Winner of several awards, including the 2010 Chicago Tribune Heartland Prize for Nonfiction, the 2010 Wellcome Trust Book Prize, and the American Association for the Advancement of Science’s Award for Excellence in Science Writing, the 2011 Audie Award for Best Non-Fiction Audiobook, and a Medical Journalists’ Association Open Book Award, The Immortal Life of Henrietta Lacks was featured on over 60 critics’ best of the year lists. For more reviews, praise, and media coverage of The Immortal Life of Henrietta Lacks, please the book’s press page. Also explore the resources found throughout this site for book groups, classrooms, and more. (From the author’s website)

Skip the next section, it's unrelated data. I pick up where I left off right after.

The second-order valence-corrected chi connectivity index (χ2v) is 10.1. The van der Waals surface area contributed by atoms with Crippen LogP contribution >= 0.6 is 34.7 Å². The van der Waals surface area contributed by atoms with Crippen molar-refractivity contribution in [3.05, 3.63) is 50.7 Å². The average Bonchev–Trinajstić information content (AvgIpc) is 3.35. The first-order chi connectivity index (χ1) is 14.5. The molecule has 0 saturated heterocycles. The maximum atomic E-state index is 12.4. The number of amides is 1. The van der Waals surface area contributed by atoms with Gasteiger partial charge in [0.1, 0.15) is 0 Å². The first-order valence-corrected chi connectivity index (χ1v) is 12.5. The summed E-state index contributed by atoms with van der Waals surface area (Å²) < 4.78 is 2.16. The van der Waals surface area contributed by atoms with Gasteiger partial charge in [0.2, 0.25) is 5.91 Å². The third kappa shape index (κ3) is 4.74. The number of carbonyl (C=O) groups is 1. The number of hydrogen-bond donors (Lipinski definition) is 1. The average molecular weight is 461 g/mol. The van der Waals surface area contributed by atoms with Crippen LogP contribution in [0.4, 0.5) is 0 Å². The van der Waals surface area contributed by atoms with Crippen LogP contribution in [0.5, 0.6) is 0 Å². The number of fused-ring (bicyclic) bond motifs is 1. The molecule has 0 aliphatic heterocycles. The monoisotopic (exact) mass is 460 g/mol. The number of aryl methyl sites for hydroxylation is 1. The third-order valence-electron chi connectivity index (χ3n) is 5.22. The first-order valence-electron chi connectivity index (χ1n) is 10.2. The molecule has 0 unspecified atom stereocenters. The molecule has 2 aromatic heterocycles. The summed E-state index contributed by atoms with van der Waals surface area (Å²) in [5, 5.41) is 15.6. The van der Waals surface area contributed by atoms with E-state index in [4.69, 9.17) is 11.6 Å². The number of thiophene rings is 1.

Henrietta Lacks died at the age of 31 from a very serious case of cervical cancer, a case that doctors believe was made more serious because of the syphilis virus which was brought home to her by her husband. One day, Henrietta knew something was wrong “down there” and probed herself to see if she could find something. She found a rock-hard mass just inside her cervical opening. The next thing she did was visit a doctor at Johns Hopkins Hospital in Baltimore, Maryland. The doctor confirmed her findings, and later, before removing the growth, took a sample of Henrietta’s cancerous tissue and surrounding healthy tissue.